Medical insurance is a touchy subject. But if you are regularly on medication to treat a condition, it may be worth your while to seek out either a cure or alternative treatments. To use diabetes as an example, mild cases *may* be controllable solely through dietary changes. Not having to buy medication (insulin, in this case) all the time means that you can improve your cash flow. However, it is up to you to determine if the cost of the cure (or the attempt to get around) the problem is worth it.

You must also ACT CONSERVATIVELY. Are you taking on too much risk by raising your deductibles? What if you have to pay three or four of those deductibles in the same six month period? If your household only generates one bag of trash (because of your extra efforts at frugal living, for example), would it be worthwhile for you to join up with your neighbor and have a “joint trash pickup” service? What are the costs of your employer-provided insurance versus getting your own? (It does happen occasionally that paying for your own insurance is cheaper than accepting your workplace plan.) Ask your doctor if there is a generic or older equivalent of your prescription medication that would cost less, yet still work for you.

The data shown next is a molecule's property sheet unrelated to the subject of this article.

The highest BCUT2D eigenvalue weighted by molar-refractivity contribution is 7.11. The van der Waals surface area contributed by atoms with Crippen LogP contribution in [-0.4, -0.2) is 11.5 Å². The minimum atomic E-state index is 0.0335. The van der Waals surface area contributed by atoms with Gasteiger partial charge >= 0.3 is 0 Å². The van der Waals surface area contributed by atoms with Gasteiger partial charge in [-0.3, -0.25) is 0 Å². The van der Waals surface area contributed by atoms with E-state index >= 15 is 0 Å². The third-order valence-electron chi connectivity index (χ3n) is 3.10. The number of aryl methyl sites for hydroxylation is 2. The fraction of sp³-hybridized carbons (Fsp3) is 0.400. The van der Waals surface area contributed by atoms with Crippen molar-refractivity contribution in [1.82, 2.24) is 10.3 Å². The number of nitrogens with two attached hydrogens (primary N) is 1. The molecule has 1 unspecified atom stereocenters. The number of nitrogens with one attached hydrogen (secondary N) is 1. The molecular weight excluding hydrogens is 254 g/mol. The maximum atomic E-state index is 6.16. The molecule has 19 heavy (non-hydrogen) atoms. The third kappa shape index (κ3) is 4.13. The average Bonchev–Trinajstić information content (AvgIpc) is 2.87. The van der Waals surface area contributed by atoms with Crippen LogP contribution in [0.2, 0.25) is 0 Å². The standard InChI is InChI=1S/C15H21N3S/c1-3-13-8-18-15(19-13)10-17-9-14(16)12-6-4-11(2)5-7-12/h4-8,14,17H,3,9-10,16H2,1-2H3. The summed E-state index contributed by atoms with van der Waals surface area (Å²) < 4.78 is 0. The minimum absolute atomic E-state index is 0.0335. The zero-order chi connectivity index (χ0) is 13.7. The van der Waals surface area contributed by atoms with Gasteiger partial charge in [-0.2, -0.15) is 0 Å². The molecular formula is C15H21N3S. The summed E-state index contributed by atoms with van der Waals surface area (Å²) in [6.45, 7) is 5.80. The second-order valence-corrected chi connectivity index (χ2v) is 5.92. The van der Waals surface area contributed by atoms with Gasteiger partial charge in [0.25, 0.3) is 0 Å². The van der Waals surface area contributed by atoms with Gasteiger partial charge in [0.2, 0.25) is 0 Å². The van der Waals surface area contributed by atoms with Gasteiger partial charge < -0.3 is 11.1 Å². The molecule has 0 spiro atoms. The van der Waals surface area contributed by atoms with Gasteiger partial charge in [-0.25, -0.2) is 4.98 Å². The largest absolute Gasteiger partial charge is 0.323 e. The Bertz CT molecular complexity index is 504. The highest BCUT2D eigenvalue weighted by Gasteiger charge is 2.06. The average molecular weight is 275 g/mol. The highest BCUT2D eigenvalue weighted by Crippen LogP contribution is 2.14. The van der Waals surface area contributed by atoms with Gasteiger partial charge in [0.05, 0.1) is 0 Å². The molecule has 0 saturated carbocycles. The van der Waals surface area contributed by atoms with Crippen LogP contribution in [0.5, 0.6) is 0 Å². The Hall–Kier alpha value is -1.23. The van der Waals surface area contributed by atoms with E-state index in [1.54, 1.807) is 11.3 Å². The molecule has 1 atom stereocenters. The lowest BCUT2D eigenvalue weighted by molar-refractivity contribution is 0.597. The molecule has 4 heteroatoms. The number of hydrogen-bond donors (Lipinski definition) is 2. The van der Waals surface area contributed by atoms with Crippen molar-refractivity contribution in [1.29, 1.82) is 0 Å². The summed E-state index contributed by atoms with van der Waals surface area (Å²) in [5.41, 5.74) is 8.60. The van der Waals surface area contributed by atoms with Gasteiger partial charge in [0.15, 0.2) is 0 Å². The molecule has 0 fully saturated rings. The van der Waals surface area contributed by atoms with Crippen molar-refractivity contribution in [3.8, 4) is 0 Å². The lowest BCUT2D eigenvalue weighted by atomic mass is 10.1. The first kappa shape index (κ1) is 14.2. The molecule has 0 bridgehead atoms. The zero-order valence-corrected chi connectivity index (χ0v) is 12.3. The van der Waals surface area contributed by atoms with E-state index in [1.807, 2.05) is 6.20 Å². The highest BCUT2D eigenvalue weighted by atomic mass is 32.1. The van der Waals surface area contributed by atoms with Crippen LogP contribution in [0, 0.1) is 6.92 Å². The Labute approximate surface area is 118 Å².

Above all, when you are changing something about your finances, THINK: How will this impact me? Does this create too great a risk? What will it cost if the emergency DOES happen?

5. Review.
Review your plans every year, especially the insurance. If you have picked up a few fender-benders or tickets (it happens even to the best of us), check your insurance to see if the monthly cost should have gone done by now. You may very well have gone the required one or two years (or whatever requirements are there for your situation)without an incident to qualify you for the reduced cost. Definitely insist on being pro-rated for any time that has passed before you noticed this cost savings! Or for the cost of a simple blood test, you may be able to demonstrate that you no longer suffer from an expensive, high-premium medical condition (thanks to your efforts to control or cure it), and thereby cut your medical insurance costs down.

This review also introduces a sanity check. After all, if you are at Pookah Finances 201, there is no reason to pay for insurance covering stretch limousine trips to and from the car dealership if you get in a wreck. A phone in combination with bicycle, public transportation, friend, or cab will do just fine. As a counter-point, if you are finding yourself more accident-prone as you get older, maybe you need to lower that deductible to better match your changing life.

I will never forget the neighbor who discovered he’d been paying for his eldest son’s medical insurance into the son’s thirties, when the insurance could no longer cover him once he passed his 21st birthday. (Like most insurance companies, they didn’t want to reimburse him for the overpayment. The state’s Attorney General, and a judge, vehemently disagreed.)